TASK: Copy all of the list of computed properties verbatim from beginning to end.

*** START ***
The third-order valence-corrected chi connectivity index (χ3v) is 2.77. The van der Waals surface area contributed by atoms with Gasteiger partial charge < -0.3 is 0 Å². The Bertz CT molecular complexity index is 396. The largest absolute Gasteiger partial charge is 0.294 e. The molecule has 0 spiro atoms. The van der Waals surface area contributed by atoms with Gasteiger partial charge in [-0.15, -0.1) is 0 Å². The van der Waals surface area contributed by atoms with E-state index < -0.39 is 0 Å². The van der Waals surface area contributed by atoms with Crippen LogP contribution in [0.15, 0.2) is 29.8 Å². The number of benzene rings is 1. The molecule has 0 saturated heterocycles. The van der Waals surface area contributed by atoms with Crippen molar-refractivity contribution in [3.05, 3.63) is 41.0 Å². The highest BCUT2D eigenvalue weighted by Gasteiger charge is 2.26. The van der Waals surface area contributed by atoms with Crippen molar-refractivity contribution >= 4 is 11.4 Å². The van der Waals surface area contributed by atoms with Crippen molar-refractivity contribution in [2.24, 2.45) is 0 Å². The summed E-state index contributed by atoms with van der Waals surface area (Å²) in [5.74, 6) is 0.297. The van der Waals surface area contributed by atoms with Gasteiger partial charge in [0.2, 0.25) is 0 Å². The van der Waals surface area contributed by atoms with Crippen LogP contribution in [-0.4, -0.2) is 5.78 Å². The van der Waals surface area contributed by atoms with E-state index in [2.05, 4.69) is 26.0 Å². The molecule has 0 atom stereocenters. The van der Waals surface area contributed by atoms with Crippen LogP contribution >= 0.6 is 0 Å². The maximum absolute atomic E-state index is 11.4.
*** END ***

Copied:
The third-order valence-corrected chi connectivity index (χ3v) is 2.77. The van der Waals surface area contributed by atoms with Gasteiger partial charge < -0.3 is 0 Å². The Bertz CT molecular complexity index is 396. The largest absolute Gasteiger partial charge is 0.294 e. The molecule has 0 spiro atoms. The van der Waals surface area contributed by atoms with Gasteiger partial charge in [-0.15, -0.1) is 0 Å². The van der Waals surface area contributed by atoms with E-state index < -0.39 is 0 Å². The van der Waals surface area contributed by atoms with Crippen LogP contribution in [0.15, 0.2) is 29.8 Å². The number of benzene rings is 1. The molecule has 0 saturated heterocycles. The van der Waals surface area contributed by atoms with Crippen molar-refractivity contribution in [3.05, 3.63) is 41.0 Å². The highest BCUT2D eigenvalue weighted by Gasteiger charge is 2.26. The van der Waals surface area contributed by atoms with Crippen molar-refractivity contribution >= 4 is 11.4 Å². The van der Waals surface area contributed by atoms with Crippen molar-refractivity contribution in [2.24, 2.45) is 0 Å². The summed E-state index contributed by atoms with van der Waals surface area (Å²) in [5.74, 6) is 0.297. The van der Waals surface area contributed by atoms with Gasteiger partial charge in [0.2, 0.25) is 0 Å². The van der Waals surface area contributed by atoms with Crippen LogP contribution in [-0.4, -0.2) is 5.78 Å². The van der Waals surface area contributed by atoms with E-state index in [2.05, 4.69) is 26.0 Å². The molecule has 0 atom stereocenters. The van der Waals surface area contributed by atoms with Crippen LogP contribution >= 0.6 is 0 Å². The maximum absolute atomic E-state index is 11.4.